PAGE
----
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Open Season: Follow the catfish food chain

The author's dog, Remy, cautiously examines a catfish caught on a recent morning of fishing on the Red River near Fargo. Tyler Shoberg / West Fargo Pioneer

Fishing is as simple or complicated as a person makes it.

In its most basic form, willing a creature to ingest a dangling bait can mean nothing more than the proverbial hook, line and sinker.

And when fishing for channel catfish, that triumvirate is about as complex as it ever needs to get.

On a recent Sunday morning, it was with that same fundamentalist mindset that I ventured to a nearby clay bank in hopes of capturing a few of the Red River's most abundant, and voracious, bottom dwellers.

But first, there was a not-so-small matter of bait; namely, I was plumb out.

Cats are notorious for their gluttonous ways, and are like freshwater sharks in that they can detect the faintest of oily scents en route to an easy meal. A hunk of fresh-caught, frozen, or two-day old putrefied fish flesh will work seemingly equal when placed in the current upstream of a hungry scavenger.

Since it was Sunday, however, and none of the local bait stores opened until noon, improvisation was key.

The solution: catch the bait myself.

There's just something about digging worms from the garden that awakens deep-seeded memories of youth. Dad used to run a hose out to the rich, black dirt in the backyard, and like an eager robin waiting for breakfast, I would pluck the struggling invertebrates as they emerged from the saturated soil.

The aim back then was bluegills and other panfish from small Twin Cities-area lakes. Now, my hopes were to work up the food chain by catching some suckers or goldeye to use as cutbait for larger predators.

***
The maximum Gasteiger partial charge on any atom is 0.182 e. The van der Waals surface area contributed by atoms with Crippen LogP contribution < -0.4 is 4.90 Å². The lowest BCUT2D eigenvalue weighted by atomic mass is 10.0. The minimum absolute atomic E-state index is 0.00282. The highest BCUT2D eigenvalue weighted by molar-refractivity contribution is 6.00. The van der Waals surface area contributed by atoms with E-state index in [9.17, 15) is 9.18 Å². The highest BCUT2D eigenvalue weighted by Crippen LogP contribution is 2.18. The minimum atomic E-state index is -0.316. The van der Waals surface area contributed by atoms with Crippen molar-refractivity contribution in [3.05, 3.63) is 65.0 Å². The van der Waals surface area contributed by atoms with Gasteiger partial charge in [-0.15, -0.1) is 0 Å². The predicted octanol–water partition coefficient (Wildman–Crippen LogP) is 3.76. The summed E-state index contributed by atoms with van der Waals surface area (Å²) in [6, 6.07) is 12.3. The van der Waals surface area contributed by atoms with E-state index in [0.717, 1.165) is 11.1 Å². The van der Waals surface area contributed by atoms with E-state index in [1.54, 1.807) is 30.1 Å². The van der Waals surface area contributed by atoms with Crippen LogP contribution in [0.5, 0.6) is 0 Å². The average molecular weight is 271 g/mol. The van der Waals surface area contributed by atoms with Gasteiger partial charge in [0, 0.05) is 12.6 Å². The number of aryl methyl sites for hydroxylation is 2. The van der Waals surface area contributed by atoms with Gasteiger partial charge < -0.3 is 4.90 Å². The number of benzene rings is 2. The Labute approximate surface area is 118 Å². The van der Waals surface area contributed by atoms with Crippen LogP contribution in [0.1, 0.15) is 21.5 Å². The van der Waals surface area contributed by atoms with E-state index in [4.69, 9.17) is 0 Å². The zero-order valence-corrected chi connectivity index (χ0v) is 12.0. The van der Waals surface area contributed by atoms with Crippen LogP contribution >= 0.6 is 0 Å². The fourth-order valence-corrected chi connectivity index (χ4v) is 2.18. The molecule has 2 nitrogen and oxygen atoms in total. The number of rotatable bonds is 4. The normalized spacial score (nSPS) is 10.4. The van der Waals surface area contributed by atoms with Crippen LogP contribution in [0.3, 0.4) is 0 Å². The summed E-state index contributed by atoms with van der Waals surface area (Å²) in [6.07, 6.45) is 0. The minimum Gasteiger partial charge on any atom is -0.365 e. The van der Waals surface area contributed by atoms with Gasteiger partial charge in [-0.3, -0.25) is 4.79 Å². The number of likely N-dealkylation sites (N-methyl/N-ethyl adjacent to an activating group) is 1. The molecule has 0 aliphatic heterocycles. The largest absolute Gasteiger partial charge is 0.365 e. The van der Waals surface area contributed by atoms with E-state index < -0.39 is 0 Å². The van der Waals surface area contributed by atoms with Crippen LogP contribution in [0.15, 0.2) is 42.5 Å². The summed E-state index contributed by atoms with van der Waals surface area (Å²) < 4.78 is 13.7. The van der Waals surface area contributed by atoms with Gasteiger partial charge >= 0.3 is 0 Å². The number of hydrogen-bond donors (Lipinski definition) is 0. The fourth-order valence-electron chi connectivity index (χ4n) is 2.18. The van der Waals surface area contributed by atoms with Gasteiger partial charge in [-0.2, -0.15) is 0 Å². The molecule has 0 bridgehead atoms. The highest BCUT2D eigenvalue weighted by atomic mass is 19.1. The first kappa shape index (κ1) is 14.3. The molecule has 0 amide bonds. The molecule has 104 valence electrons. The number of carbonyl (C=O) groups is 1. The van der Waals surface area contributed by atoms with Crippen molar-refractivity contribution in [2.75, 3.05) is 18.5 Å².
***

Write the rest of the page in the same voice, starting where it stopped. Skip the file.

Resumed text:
Either my perspective has skewed in two decades, or the Fargo area isn't conducive to wormly things. After turning over a few yards of soil, the meager number of knuckle-length worms plopped at the bottom of my yogurt container seemed rather underwhelming.

But worms are worms, and even if the hook needed two or three to get the job done, I doubted the fish would care.

And care they didn't, but as so often happens when using nondiscriminatory bait, the target species failed to show. Instead, the rod bounced with the nipping of 10-12 inch channel cats that kept myself busy with reeling, unhooking, and re-baiting, but didn't help with the plan of procuring a critter cut out for bait.

My dog, Remy, found the solution: a rotting corpse of a goldeye some hapless fisherman had tossed on shore. Not one to turn up my nose on a sure-fire catfish getter, I cut off a hunk, threw it on a large circle hook, and flung out the whole works from a stouter rod and reel.

Twenty minutes past with nary a twitch, and just as I was packing up for the day, the rod shuddered from an impact before doubling over toward the rippling current.

There was no need to set the hook, as the fish had done it itself, and after a few strong runs that peeled drag, a pudgy 10-pound channel cat flopped up the muddy banks.

Remy was intrigued, and gave a few tentative licks before it was unhooked and released back into the stained waters.

Fishing is meant to be enjoyed, and when targeting willing cats using the simplest of methods, it doesn't get much better or easier.